Tuesday, December 12, 2006

The Discovery Institute points out some interesting facts...

In my Behe lecture review, I mentioned that Judge Jones used quite an extensive ‘cut and paste’ technique in his final decision in the Dover trial.

Today, the DI has posted a comparison of Judge Jones’ opinion in the Kitzmiller v. Dover trial with the plaintiffs’ proposed “Findings of Fact and Conclusions of Law” document. You can read about it at their blog, Evolution News & Views. This post links to the actual 34 page comparison document as well.

From the DI’s document summary:
In December of 2005, critics of the theory of intelligent design (ID) hailed federal judge John E. Jones’ ruling in Kitzmiller v. Dover, which declared unconstitutional the reading of a statement about intelligent design in public school science classrooms in Dover, Pennsylvania. Since the decision was issued, Jones’ 139-page judicial opinion has been lavished with praise as a “masterful decision” based on careful and independent analysis of the evidence.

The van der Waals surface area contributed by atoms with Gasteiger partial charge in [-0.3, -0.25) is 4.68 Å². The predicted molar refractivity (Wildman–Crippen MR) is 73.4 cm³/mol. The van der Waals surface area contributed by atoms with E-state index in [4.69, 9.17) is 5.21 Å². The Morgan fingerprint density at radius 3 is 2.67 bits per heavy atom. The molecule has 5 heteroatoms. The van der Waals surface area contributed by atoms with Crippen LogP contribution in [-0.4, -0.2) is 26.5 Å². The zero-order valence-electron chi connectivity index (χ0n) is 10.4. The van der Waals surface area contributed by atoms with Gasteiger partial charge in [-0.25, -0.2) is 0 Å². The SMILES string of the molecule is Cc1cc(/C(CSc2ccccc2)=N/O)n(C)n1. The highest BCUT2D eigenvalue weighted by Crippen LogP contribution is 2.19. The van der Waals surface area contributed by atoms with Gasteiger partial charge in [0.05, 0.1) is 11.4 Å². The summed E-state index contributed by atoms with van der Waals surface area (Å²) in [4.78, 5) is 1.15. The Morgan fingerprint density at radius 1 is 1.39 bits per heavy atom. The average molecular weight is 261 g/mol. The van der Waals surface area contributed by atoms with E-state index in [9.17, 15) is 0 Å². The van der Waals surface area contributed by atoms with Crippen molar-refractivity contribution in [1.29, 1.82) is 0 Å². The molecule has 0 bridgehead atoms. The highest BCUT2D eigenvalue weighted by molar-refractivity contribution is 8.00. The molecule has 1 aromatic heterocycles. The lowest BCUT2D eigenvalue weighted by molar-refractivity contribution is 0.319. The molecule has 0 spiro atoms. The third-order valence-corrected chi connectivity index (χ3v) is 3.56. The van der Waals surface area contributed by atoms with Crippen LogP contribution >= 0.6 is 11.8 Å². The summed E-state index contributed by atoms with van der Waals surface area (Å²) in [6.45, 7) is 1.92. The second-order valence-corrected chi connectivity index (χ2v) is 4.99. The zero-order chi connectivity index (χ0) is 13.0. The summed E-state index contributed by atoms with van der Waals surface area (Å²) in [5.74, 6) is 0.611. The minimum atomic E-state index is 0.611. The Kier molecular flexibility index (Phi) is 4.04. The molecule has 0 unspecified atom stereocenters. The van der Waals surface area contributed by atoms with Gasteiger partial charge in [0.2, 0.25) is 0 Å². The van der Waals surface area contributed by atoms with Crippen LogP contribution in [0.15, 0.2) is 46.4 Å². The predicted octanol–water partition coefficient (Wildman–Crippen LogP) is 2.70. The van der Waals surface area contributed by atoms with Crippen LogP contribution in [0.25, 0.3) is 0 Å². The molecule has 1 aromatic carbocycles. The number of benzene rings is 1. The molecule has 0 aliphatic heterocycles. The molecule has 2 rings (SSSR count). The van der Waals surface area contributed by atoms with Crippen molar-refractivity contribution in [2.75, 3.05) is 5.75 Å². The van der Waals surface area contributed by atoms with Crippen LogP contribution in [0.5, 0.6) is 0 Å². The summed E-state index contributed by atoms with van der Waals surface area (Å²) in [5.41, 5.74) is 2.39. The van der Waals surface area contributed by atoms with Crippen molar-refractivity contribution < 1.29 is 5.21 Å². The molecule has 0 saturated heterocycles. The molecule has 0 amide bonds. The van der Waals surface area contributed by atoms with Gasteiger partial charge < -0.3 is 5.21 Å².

However, a new analysis of the text of the Kitzmiller decision reveals that nearly all of Judge Jones’ lengthy examination of “whether ID is science” came not from his own efforts or analysis but from wording supplied by ACLU attorneys. In fact, 90.9% (or 5,458 words) of Judge Jones’ 6,004-word section on intelligent design as science was taken virtually verbatim from the ACLU’s proposed “Findings of Fact and Conclusions of Law” submitted to Judge Jones nearly a month before his ruling. Judge Jones even copied several clearly erroneous factual claims made by the ACLU. The finding that most of Judge Jones’ analysis of intelligent design was apparently not the product of his own original deliberative activity seriously undercuts the credibility of Judge Jones’ examination of the scientific validity of intelligent design.

Um....wow! 90.9%! Good grief!